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Dealing with post-election stress and tips to combat it

Posted at 5:19 PM, Nov 13, 2020
and last updated 2020-11-14 13:32:50-05

OMAHA, Neb. (KMTV) — No matter what political party you identify with, people are feeling residual stress from the election on all sides.

It's been more than a week since Election Day. Campaign signs that lined the streets for months have mostly disappeared and the incessant political ads are no more.

A majority of the results are in, but many are still feeling lingering stress from this election cycle. Two very different candidates led to greater division, putting a strain on relationships and mental health.

Omahan Tyler Gloe recently lost a friend he's known for 15 years over politics.

"It felt more like we were just arguing politics all the time and not in a positive way that gave either of us any additional insight or perspective. Obviously, I’m biased but it seemed more like he wanted to fight, not necessarily have a discussion and it became a very negative thing for me, so we decided just not to talk anymore."

Gloe says politics have also contributed to an increase in anxiety for him.

"The things that we're hearing from both sides are so far apart that it just becomes, sort of this process of, ‘How do I even know what to think or believe? How do I even make rational decisions as a citizen?’"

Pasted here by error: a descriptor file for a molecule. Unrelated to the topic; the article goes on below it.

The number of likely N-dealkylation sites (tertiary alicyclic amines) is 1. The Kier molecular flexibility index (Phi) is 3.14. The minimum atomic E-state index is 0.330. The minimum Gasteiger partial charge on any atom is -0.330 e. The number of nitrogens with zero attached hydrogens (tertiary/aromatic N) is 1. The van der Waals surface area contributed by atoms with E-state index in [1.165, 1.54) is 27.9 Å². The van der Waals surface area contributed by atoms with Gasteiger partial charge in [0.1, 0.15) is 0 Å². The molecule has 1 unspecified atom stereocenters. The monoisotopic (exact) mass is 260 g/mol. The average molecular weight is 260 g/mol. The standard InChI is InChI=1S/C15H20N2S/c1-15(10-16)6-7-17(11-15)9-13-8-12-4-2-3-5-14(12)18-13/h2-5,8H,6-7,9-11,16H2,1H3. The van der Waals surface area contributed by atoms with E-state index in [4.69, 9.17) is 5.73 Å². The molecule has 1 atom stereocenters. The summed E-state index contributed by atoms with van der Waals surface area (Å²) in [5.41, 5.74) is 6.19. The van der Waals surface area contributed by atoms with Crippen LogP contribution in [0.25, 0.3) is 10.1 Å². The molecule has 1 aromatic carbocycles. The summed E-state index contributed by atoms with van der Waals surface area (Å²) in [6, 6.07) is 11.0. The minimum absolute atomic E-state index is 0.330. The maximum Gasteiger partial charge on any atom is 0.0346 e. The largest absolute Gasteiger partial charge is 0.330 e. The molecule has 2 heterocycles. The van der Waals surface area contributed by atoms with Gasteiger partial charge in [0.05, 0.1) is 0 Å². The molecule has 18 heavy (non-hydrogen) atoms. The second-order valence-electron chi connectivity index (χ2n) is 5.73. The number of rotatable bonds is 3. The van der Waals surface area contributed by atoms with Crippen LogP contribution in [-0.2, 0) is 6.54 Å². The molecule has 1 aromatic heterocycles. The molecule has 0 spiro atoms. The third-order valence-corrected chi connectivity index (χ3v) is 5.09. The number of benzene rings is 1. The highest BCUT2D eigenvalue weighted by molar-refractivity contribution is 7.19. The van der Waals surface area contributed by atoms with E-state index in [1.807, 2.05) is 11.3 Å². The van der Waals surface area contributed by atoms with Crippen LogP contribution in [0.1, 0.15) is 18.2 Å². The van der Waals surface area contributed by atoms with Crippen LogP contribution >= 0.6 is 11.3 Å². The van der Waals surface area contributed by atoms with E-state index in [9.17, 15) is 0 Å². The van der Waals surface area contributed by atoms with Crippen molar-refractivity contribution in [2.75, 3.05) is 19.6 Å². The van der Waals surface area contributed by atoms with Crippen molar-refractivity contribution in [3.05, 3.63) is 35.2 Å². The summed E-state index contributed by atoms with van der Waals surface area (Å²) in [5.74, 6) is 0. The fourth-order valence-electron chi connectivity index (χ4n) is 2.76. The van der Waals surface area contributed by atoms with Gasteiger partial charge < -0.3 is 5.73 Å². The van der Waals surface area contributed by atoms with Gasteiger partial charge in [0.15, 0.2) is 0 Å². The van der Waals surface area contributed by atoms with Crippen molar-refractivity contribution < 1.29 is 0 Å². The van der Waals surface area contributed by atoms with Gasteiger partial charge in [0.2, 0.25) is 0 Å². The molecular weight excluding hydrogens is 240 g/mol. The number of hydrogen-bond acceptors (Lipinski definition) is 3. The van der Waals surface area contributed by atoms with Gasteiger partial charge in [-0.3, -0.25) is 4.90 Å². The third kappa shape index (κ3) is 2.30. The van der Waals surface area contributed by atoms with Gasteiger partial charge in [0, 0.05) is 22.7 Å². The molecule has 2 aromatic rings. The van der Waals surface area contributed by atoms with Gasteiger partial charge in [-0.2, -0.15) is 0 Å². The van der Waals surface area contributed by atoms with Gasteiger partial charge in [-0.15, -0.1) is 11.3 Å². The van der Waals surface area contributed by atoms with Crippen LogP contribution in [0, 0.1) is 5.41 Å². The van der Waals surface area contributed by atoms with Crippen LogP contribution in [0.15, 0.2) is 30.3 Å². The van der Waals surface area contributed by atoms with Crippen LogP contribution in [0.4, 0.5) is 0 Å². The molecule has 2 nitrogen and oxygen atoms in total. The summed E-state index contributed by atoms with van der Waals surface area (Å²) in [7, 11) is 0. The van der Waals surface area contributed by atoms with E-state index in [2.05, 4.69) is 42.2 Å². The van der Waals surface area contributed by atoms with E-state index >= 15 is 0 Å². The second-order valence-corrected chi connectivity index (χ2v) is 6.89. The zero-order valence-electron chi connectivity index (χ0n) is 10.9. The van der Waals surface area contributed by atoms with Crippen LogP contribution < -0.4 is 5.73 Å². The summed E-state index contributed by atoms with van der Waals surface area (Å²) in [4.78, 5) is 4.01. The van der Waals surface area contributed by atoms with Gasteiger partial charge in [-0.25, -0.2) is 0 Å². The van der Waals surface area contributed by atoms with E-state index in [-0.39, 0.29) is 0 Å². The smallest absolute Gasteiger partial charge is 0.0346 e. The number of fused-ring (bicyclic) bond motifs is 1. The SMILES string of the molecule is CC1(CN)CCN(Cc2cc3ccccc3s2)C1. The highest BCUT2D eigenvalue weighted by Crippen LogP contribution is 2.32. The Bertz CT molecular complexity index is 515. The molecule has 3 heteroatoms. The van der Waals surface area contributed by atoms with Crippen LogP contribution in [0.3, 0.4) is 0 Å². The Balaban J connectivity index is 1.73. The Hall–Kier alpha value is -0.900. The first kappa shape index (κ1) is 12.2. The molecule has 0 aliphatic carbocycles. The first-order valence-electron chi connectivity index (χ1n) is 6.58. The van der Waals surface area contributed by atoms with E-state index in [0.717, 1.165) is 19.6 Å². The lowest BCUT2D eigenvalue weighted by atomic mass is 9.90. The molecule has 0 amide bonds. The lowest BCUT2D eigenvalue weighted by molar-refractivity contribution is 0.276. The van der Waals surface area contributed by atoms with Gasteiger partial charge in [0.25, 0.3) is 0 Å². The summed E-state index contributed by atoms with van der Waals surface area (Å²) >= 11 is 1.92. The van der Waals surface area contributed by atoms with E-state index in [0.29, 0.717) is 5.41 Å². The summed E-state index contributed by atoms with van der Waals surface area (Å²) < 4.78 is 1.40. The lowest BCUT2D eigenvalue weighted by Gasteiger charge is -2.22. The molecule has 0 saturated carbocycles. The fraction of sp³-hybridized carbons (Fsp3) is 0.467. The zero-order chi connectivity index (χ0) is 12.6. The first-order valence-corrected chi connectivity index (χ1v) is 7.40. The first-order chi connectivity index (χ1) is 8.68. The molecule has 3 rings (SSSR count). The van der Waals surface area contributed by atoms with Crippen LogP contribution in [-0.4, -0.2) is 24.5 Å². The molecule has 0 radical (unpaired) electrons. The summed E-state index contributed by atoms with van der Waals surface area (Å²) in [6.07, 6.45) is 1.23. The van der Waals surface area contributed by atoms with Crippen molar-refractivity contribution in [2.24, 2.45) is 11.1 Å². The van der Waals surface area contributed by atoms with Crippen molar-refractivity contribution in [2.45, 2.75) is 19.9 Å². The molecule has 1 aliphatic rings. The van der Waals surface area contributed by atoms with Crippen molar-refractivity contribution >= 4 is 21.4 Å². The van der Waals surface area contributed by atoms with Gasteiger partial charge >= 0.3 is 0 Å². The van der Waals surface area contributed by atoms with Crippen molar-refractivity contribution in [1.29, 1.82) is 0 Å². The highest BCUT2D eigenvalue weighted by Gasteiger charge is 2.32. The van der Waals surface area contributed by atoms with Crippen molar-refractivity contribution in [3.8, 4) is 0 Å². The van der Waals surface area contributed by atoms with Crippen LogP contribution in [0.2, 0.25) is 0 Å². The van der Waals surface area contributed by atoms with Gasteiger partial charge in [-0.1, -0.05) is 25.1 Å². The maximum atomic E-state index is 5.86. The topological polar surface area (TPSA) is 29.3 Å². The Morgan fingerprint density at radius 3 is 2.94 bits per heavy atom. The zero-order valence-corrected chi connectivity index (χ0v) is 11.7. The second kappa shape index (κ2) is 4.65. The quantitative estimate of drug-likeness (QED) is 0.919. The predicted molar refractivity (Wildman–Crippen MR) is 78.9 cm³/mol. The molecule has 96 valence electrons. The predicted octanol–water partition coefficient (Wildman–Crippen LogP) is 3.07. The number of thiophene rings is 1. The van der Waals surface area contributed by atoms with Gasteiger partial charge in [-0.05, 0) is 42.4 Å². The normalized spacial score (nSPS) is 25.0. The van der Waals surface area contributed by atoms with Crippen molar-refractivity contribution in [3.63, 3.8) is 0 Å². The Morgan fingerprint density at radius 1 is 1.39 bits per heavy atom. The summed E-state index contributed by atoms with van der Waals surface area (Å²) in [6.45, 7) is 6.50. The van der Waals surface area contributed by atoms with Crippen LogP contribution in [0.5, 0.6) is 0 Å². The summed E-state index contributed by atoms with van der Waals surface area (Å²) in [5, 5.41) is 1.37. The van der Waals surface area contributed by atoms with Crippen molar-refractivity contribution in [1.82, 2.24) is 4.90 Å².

Gloe added that social media likely fuels much of the uncertainty and division, something that Dr. Elizabeth Penner, a psychiatrist at the University of Nebraska Medical Center agrees with.

"If you watch the news or your social media feed constantly, I think for most people, that's going to elevate your stress,” she said.

President Trump still refuses to concede, leading many to wonder what will happen in January.

"Not knowing and that uncertainty is where a lot of that anxiety and election stress comes from,” said Penner.

Stress negatively impacts how we function in a variety of ways. Penner suggests finding options that work for you to manage it — ranging from limiting screen time to exercise, even if it's just a walk around the block.

"I think what's important is sort of consistency, scheduling and sticking to it,” she said. “I think it doesn't have to be really anything like, intense or complicated."

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